Steven Stamkos and the Tampa Bay Lightning are accustomed to short offseasons.

This one, the Lightning captain said, “wasn’t as fun as the previous two.”

The Stanley Cup relocated to Colorado after the Avalanche dethroned the two-time defending champion Lightning in a six-game final in July.

The Eastern Conference, however, still seems very likely to run through Tampa Bay. Despite another round of offseason, salary cap-forced departures, the Lightning believe they remain the team to beat.

“Sure, there are a lot of factors that are going against us in terms of losing some good players, and people are going to talk about the core getting a little older,” Stamkos said. “But I still think that we’re a team that’s going to be competing for the Stanley Cup at the end of the season.”

Minus defenseman Ryan McDonagh and winger Ondrej Palat, the Lightning still feature a playoff-tested core that enabled them to become the NHL’s 14th franchise to reach the final in three consecutive seasons, and first since the Edmonton Oilers did so from 1983-85.

It’s a group coached by Jon Cooper entering his 10th season, and a lineup that also includes Nikita Kucherov, Victor Hedman and Andrei Vasilevskiy, the NHL’s only goalie to finish in the top five in the Vezina Trophy voting in each of the past five seasons.

“We’ve got a few new faces, fresh blood for our team,” Vasilevsky said. “And we’ll do or best to get back on top.”

It won’t be easy.

The degree of difficulty steepened following an offseason in which the shift in talent tilted heavily eastward.

A conference already featuring Alex Ovechkin, Sidney Crosby and Auston Matthews became the landing spot for a trio of 40-goal-scorers, with Johnny Gaudreau signing with Columbus, Florida acquiring Matthew Tkachuk and Alex DeBrincat’s arrival in Ottawa.

The additions reflect a growing arms race among teams that have spent the past few seasons — and longer — rebuilding through youth (Columbus, Ottawa, Detroit, New Jersey and Buffalo), and the traditional elite seeking to maintain their hold on one of the top eight spots.

The talent splurge follows a season in which 16 points separated eighth-place Washington and the ninth-place Islanders, the largest differential between the final playoff qualifier and its nearest rival since the NHL went to an East/West format in 1993-94.

“It’s full steam ahead,” Blue Jackets defenseman Zack Werenski said. “The East is obviously tough. But it’s one of those things where I feel like we’re all a year older now. We add a piece like Johnny, there’s no reason we can’t make the playoffs.”

Bruins GM Don Sweeney has taken notice and is doing his best to stay ahead of the pack with a new coach in Jim Montgomery, and a lineup that will open the season missing Brad Marchand (hip surgery), Charlie McAvoy (shoulder surgery) and potentially Taylor Hall (upper body).

“You look at Florida, they made a lot of changes and they’re not looking to take any steps back. And neither are we,” Sweeney said. “You can’t not look in your rearview mirror.”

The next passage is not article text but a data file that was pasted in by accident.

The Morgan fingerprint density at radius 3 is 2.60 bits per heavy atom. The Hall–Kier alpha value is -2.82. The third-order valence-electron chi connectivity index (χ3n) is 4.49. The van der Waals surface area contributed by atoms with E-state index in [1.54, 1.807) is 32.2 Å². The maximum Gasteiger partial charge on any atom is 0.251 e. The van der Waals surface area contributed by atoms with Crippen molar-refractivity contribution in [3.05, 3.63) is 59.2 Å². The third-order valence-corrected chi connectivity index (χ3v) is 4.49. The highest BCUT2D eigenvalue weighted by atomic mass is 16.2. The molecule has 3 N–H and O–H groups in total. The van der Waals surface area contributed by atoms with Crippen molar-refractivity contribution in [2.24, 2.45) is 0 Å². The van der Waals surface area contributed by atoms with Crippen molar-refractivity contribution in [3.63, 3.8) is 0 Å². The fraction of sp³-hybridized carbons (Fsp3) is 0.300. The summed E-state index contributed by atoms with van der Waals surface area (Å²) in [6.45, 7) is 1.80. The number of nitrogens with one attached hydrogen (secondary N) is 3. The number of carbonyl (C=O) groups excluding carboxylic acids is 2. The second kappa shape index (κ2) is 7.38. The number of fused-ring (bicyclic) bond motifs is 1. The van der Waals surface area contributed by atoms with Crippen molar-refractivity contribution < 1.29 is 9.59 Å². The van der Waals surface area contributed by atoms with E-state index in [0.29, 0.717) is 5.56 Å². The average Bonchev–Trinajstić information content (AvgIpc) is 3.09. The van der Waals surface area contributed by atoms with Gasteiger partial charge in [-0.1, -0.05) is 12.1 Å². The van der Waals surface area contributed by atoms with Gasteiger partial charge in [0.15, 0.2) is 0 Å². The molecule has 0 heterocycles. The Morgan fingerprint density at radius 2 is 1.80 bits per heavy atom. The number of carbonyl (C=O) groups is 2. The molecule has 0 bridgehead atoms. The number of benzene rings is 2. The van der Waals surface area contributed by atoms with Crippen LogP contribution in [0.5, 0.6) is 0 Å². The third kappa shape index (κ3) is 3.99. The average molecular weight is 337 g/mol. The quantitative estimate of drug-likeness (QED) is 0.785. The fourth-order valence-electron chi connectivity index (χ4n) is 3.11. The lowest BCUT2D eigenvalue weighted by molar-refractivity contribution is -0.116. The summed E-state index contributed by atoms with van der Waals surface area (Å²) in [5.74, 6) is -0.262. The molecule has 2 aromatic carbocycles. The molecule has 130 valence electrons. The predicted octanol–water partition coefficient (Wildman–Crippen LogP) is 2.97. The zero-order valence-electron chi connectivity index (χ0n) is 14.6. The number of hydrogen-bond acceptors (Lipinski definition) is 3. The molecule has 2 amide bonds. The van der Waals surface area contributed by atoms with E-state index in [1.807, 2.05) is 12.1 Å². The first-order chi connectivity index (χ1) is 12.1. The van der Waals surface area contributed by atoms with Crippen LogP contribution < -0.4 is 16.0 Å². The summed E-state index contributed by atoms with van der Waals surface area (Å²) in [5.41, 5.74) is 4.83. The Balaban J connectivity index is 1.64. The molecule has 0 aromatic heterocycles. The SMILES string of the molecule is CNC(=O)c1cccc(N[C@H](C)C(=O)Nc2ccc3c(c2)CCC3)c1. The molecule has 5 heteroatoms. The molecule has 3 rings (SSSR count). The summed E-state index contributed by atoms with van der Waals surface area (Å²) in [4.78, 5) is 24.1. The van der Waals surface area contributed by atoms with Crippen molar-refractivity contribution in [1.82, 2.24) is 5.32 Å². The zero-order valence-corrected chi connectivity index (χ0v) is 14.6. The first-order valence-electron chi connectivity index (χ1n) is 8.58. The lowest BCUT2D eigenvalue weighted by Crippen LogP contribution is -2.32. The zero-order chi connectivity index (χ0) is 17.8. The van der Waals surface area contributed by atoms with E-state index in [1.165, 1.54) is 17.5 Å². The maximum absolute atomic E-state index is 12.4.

The New York Rangers made, perhaps, the biggest jump during a season in which they finished with 110 points and rallied to beat Pittsburgh and Carolina in seven-game playoff series before finally running out of steam against Tampa Bay in the East final.

And yet, nothing is a given, Rangers captain Jacob Trouba said.

“We were obviously in the Eastern Conference finals, and we were also one game away from being out in the first round. So, you can look at it both ways,” Trouba said. “You can’t really get too ahead of yourself.”


In a sign of just how competitive the East is, the offseason coaching carousel was not limited to non-playoff teams. Aside from Montgomery in Boston, the Presidents’ Trophy-winning Panthers went with experience in hiring former Jets coach Paul Maurice to replace Andrew Brunette.

John Tortorella is back behind the bench in Philadelphia. Detroit hired former Lightning assistant Derek Lalonde. And the Islanders promoted Lane Lambert after abruptly firing Barry Trotz.


Is this the season the Toronto Maple Leafs shed the label of playoff pushovers? GM Kyle Dubas is on the hot seat entering the final year of his contract, and he’s sticking with a roster coming off its latest first-round collapse.

Toronto hasn’t won a playoff round since 2004 and has lost the decisive game in each of its past five appearances.

“I think it’s a real vote of confidence to keep our group together because there’s belief there that we have people in place where we can succeed,” defenseman Morgan Rielly said.


Speaking of early exits, Capitals GM Brian MacLellan isn’t pleased with Washington getting knocked out in the first round four years in a row since winning the Cup in 2018.

“Everybody is a little frustrated that we haven’t had more success,” MacLellan said of the Capitals bowing out in six games to Florida after enjoying a 2-1 series lead. “We all should be motivated to get beyond that point, and I think it’s important for this group to do that.”


Ottawa forward Brady Tkachuk isn’t sure what to make of his older brother Matthew joining Atlantic Division rival Florida.

“It’s definitely going to be stressful for my parents, especially my mom,” Brady said, noting his mother has instituted a no-fighting rule between the two. “That rule will not be broken. … I expect more battles but never cross the line.”

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